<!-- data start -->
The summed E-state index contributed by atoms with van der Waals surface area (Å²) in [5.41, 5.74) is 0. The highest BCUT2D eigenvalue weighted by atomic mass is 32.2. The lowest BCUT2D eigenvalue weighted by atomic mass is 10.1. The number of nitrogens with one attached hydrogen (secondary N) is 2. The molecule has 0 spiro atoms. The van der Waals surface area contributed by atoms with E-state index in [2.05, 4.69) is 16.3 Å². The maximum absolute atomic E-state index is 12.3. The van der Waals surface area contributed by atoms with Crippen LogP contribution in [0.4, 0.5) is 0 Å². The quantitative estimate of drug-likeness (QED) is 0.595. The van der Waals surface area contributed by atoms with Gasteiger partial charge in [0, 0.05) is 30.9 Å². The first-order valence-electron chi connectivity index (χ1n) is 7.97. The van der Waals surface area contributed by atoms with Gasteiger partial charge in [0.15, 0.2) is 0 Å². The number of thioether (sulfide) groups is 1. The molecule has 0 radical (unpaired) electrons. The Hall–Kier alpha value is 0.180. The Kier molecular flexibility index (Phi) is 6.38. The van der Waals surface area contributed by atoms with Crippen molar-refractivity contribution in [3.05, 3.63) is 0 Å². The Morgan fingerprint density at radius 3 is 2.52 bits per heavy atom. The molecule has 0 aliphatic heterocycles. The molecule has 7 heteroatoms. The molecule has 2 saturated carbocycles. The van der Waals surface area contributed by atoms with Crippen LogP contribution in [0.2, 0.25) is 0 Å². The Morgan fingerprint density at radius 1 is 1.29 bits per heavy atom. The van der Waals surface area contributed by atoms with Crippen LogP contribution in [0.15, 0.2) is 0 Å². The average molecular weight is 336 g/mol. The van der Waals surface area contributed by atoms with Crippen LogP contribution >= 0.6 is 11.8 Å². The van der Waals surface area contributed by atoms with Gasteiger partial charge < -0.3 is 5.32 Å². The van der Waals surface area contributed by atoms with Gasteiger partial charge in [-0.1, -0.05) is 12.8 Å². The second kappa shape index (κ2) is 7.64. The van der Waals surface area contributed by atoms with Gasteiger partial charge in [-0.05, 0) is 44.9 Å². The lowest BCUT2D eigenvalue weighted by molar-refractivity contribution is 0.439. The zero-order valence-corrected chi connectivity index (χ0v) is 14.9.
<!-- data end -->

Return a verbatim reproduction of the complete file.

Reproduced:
The summed E-state index contributed by atoms with van der Waals surface area (Å²) in [5.41, 5.74) is 0. The highest BCUT2D eigenvalue weighted by atomic mass is 32.2. The lowest BCUT2D eigenvalue weighted by atomic mass is 10.1. The number of nitrogens with one attached hydrogen (secondary N) is 2. The molecule has 0 spiro atoms. The van der Waals surface area contributed by atoms with E-state index in [2.05, 4.69) is 16.3 Å². The maximum absolute atomic E-state index is 12.3. The van der Waals surface area contributed by atoms with Crippen LogP contribution in [0.4, 0.5) is 0 Å². The quantitative estimate of drug-likeness (QED) is 0.595. The van der Waals surface area contributed by atoms with Gasteiger partial charge in [0, 0.05) is 30.9 Å². The first-order valence-electron chi connectivity index (χ1n) is 7.97. The van der Waals surface area contributed by atoms with Gasteiger partial charge in [0.15, 0.2) is 0 Å². The number of thioether (sulfide) groups is 1. The molecule has 0 radical (unpaired) electrons. The Hall–Kier alpha value is 0.180. The Kier molecular flexibility index (Phi) is 6.38. The van der Waals surface area contributed by atoms with Crippen molar-refractivity contribution in [3.05, 3.63) is 0 Å². The Morgan fingerprint density at radius 3 is 2.52 bits per heavy atom. The molecule has 0 aliphatic heterocycles. The molecule has 7 heteroatoms. The molecule has 2 saturated carbocycles. The van der Waals surface area contributed by atoms with Crippen LogP contribution in [0.2, 0.25) is 0 Å². The Morgan fingerprint density at radius 1 is 1.29 bits per heavy atom. The van der Waals surface area contributed by atoms with Crippen LogP contribution in [0.15, 0.2) is 0 Å². The average molecular weight is 336 g/mol. The van der Waals surface area contributed by atoms with Crippen LogP contribution >= 0.6 is 11.8 Å². The van der Waals surface area contributed by atoms with Gasteiger partial charge < -0.3 is 5.32 Å². The van der Waals surface area contributed by atoms with Gasteiger partial charge in [-0.1, -0.05) is 12.8 Å². The second kappa shape index (κ2) is 7.64. The van der Waals surface area contributed by atoms with Gasteiger partial charge in [-0.05, 0) is 44.9 Å². The lowest BCUT2D eigenvalue weighted by molar-refractivity contribution is 0.439. The zero-order valence-corrected chi connectivity index (χ0v) is 14.9.